Anyway, those are the four things I look for (workflow, color, detail, clean demosaicing) … depending on your camera and on your preferred workflow you might come to different conclusions but I rate CS RAW 3rd overall between these four converters. You can download CO trial versions (30 days for Pro, 15 more days for LE) to try it out and right now the beta RSE is free, but it will occasionally lock up the part of the screen that shows the Folders so it’s a pain to use. CS RAW has some nice touches and for some things it is better than the others (for example neither RSE nor CO give a correct exposure with ISO 50 on my Canon cameras) and I use the Canon software to do things like look at the exact focus point (which none of the others will show) but for everyday work I use the other two right now. YMMV but check it for yourself.

Bill
CW
C Wright
Jun 15, 2005
On 6/15/05 11:12 AM, in article
, "Bill Hilton"
wrote:

You should run tests yourself, I feel, converting a handful of ‘typical’ images for the way you shoot and carefully comparing results. The four I would (and did) test are the one that comes with your camera, CS RAW, Capture One 3.7 and RSE (RawShooter Essentials … written by the same guy who did Capture One).

I would suggest converting each image with default settings and then convert a second time by adjusting fully for color, tonality and sharpness with each converter.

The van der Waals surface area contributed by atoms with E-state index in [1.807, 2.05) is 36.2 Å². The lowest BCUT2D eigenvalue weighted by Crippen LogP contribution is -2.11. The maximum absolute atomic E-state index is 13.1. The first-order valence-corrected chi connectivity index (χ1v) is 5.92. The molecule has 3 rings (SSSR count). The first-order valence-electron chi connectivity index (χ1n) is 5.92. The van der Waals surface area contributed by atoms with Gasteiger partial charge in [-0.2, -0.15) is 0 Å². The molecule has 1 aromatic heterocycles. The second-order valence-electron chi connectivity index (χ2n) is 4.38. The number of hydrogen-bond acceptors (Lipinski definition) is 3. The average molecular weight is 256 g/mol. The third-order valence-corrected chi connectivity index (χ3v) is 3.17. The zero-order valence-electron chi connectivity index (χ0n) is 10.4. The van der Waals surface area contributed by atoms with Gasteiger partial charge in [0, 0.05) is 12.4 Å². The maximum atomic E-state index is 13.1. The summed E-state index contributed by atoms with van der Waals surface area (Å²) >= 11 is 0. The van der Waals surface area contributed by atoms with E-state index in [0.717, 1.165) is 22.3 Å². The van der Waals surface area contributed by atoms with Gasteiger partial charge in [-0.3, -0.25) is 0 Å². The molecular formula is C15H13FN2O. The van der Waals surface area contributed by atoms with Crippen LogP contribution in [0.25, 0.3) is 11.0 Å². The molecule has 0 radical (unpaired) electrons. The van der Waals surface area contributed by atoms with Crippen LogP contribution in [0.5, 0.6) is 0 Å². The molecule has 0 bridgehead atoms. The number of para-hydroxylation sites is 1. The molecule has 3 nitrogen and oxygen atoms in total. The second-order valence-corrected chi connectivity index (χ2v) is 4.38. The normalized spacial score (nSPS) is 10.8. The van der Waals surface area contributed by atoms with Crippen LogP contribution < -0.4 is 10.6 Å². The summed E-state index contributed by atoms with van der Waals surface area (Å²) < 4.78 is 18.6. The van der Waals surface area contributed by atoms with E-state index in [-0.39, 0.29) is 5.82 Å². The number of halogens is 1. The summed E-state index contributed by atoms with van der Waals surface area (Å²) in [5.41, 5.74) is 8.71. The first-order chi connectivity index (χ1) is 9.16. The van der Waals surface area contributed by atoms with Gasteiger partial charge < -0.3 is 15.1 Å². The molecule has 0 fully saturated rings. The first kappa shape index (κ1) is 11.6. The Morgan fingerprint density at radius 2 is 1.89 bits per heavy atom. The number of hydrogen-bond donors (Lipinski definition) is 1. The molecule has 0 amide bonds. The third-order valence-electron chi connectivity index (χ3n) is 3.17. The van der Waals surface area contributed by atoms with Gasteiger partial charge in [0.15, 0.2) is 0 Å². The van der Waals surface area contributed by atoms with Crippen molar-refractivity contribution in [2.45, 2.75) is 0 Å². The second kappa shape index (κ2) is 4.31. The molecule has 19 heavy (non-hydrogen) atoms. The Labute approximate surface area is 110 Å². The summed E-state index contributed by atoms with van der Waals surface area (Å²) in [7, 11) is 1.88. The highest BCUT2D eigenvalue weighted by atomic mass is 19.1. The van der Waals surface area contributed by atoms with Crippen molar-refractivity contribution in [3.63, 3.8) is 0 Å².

I looked for four things when I ran my tests … first, how easy or hard was it to sort thru a large number of files quickly, since I have an 8 fps camera and an itchy trigger finger (CS RAW and the Canon software I used were poor at this, the other two were much better for my personal workflow). Then look at the colors … how hard is it to get really good colors with that converter? Are default colors blah? Some of them have better profiles or tone curves for certain cameras and poor ones for other cameras so it depends to some extent on your camera model, but for the Canon Pro bodies I use (1D MII and 1Ds) I thought CO and RSE were clearly better. Next look at the degree of sharpness in finely detailed areas and look at the smoothness in out of focus areas or something like skin tones … I like to blow the file up to 400% to check this and again I think CO does a better job of demosaicing that CS RAW, especially in the smooth areas. Note you can vary the sharpness settings in the various converters so it’s easy to get mislead here (RSE for example has higher default sharpening than the others so looks crisper, but you can get similar results from the others by adding sharpening). There may be other criteria that are important to you that tilt in favor of CS RAW though.

Anyway, those are the four things I look for (workflow, color, detail, clean demosaicing) …
snip
Bill
Bill – Just a curiosity question. When you mention the CS raw converter I assume that you are talking about CS and not CS2. Have you tried the converter in CS2 relative to your criteria? That converter, now associated more with the Bridge rather than PS itself, seems a lot more capable relative to work flow and default color correction.

Another converter the OP might try is Bibble:
http://www.bibblelabs.com/
Chuck
BH
Bill Hilton
Jun 15, 2005